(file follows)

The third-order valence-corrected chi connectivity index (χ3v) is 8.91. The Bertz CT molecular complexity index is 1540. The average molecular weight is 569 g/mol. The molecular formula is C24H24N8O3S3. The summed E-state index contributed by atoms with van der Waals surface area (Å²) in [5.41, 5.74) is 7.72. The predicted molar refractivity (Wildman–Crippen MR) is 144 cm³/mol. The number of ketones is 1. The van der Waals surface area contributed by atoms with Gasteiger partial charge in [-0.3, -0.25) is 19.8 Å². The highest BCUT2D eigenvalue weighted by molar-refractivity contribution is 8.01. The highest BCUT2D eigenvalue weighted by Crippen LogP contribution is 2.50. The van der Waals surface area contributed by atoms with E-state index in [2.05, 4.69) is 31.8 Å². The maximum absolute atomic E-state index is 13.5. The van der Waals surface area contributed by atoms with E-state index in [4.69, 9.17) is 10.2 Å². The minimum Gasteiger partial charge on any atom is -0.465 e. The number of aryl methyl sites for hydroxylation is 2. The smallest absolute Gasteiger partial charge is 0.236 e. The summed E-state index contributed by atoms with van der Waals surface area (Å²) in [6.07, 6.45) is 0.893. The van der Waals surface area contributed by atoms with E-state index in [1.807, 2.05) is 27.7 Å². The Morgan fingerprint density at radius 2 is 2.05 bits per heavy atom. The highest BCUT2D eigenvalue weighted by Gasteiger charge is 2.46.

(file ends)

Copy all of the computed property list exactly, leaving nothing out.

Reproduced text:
The third-order valence-corrected chi connectivity index (χ3v) is 8.91. The Bertz CT molecular complexity index is 1540. The average molecular weight is 569 g/mol. The molecular formula is C24H24N8O3S3. The summed E-state index contributed by atoms with van der Waals surface area (Å²) in [5.41, 5.74) is 7.72. The predicted molar refractivity (Wildman–Crippen MR) is 144 cm³/mol. The number of ketones is 1. The van der Waals surface area contributed by atoms with Gasteiger partial charge in [-0.3, -0.25) is 19.8 Å². The highest BCUT2D eigenvalue weighted by molar-refractivity contribution is 8.01. The highest BCUT2D eigenvalue weighted by Crippen LogP contribution is 2.50. The van der Waals surface area contributed by atoms with E-state index in [2.05, 4.69) is 31.8 Å². The maximum absolute atomic E-state index is 13.5. The van der Waals surface area contributed by atoms with E-state index in [4.69, 9.17) is 10.2 Å². The minimum Gasteiger partial charge on any atom is -0.465 e. The number of aryl methyl sites for hydroxylation is 2. The smallest absolute Gasteiger partial charge is 0.236 e. The summed E-state index contributed by atoms with van der Waals surface area (Å²) in [6.07, 6.45) is 0.893. The van der Waals surface area contributed by atoms with E-state index in [1.807, 2.05) is 27.7 Å². The Morgan fingerprint density at radius 2 is 2.05 bits per heavy atom. The highest BCUT2D eigenvalue weighted by Gasteiger charge is 2.46.